My general life philosophy can be boiled down to this: love God and love people.
That’s pretty much all I’ve got (or need) to shape my decisions.
So a couple of years ago when I first started dreaming about my trip around the world, these daily mantras of mine were my starting point. A friend asked then why I wanted to take the trip – was I looking for something? Running from something?
I guess in retrospect, sure, maybe a little of each, but really it boiled down to this: I want to be about loving God and loving people. And it’s really hard to love people if you don’t know them. And it’s hard to know people if you don’t meet them.
So the trip was my effort to meet – and therefore make it possible for me to love – the world.
Put simply, in order to love well, I first had to go.
Love is all about showing up.
And upon some initial reflection, this might be my greatest lesson of the year.
It shouldn’t surprise us that all the magic is found in the showing up. After all, it’s Jesus’ incarnation – showing up, being with – that is the most perfect manifestation of love that we know.
And yet we try to make it so complicated.
How do we know that Jesus loved us? Because he SHOWED UP. He came down to us. He checked his power and position and lived like a regular person. He made friends and ate dinner and talked about the stuff he knew was important. And then, after he lived life with us, he willingly made the necessary sacrifices to save us – but only after he spent time with and among, loving and caring for his people.
This is our example.
This is what I’ve learned by traipsing around the globe, befriending cab drivers and waiters and so many strangers. From sitting in one room houses, crosslegged on the bed. From being offered tea, coffee, pop in little flimsy plastic cups.
Showing up is the most important thing.
We show up, first, for our people. Our tribe. That means family and friends and the ones that hold our hearts. For me, this year, that looked like long flights back to the USA for weddings and late night Skype dates when time zones were working against us. It meant spending the money and the time to get to my people when it mattered – because, as I now know more than ever, a flight is just a flight.
When I showed up in Denver after 20 hours of travel from Delhi, all I could think was that there was nowhere in the world I would rather be.
When I danced with my grandma in Atlanta after flying in from South Korea, I was so grateful to be a part of a big family celebration.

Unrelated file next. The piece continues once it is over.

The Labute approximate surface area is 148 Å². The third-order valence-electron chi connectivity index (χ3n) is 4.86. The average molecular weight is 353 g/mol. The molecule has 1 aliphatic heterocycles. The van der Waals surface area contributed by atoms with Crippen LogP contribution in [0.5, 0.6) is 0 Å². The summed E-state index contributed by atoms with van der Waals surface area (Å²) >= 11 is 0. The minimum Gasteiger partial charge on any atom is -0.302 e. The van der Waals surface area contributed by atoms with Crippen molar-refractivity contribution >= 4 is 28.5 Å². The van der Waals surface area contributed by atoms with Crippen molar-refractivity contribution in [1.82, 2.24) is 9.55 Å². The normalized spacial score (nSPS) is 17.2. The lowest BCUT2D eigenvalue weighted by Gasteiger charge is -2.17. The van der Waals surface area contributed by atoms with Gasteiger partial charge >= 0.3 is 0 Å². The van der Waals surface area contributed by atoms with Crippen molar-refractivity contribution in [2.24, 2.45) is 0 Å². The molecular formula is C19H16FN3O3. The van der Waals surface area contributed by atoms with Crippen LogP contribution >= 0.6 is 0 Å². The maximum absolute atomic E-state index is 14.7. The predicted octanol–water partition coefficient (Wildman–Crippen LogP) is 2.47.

When I sang in Charlottesville during a glorified layover from Iceland, I looked at my friends and knew that all the sleepless nights were 100% worth it.
Because if my year was really about loving God and loving people, then love – active, present love – had to be prioritized over adventure.
After we learn to show up well for our people – whether literally or figuratively (though I think there is something particularly special about the literally), we then can learn to show up for others.
When I started this journey, I had so few expectations. I was afraid to set them because I didn’t want to be disappointed.
Maybe unwisely, I just went.
And often, I went into broken, hurting, messed up corners of the world that everyone tries desperately to ignore because it’s easier that way.
If it’s hard to love people if you don’t know them, then the opposite must also be true – it’s really really easy to ignore people if you don’t know them.
But by that point, I was traveling. I was meeting. And I was losing my ability to ignore.
Like everyone, I can get overwhelmed by the needs of the world. I am so acutely aware of my inability to solve any problem – of my own limitations and the shortfalls of development/missionaries/aid as an industry.
But if I can’t ignore it and I can’t fix it then what am I supposed to do?
Just go. Be. Listen. Learn.
Act when it’s appropriate, don’t when it’s not.
Recently, I was listening to the New Activist podcast where Jeremy Courtney, founder of Preemptive Love Coalition, was the guest. Beyond being a hero of mine for his work serving people in Iraq, Turkey and Syria, Jeremy is also just a really smart, thoughtful guy.
In the podcast, he said, “Travel is one of the great normalizers of the world, one of the great battering rams of tribalism. It blows through walls and can help us see the other so much more compassionately and humanely. So travel. If you can, by all means, travel…walk across some street, some boundary into ‘other’ land and get to know those people. Listen. Go humbly. Do that incarnation thing…that’s the story. That’s the whole thing, right there.”
And this has been my lesson.
In a time when we all seem to be enemies and no one wants to listen to each other anymore, we show up.
When a place or situation or people group terrifies us, we show up.
When someone is hurting or crying out, we show up.
We don’t need to know what to do, necessarily. And sure, there are times when your particular expertise isn’t immediately useful and your physical presence is unhelpful (think post-disaster, for example), but that’s when you show up virtually. You learn and listen and love from a distance.
But most of the time, we are best served to show up.
Because when we go, we meet. And when we meet, we know. And once we know, we enable ourselves to love.
And that’s what it’s all about.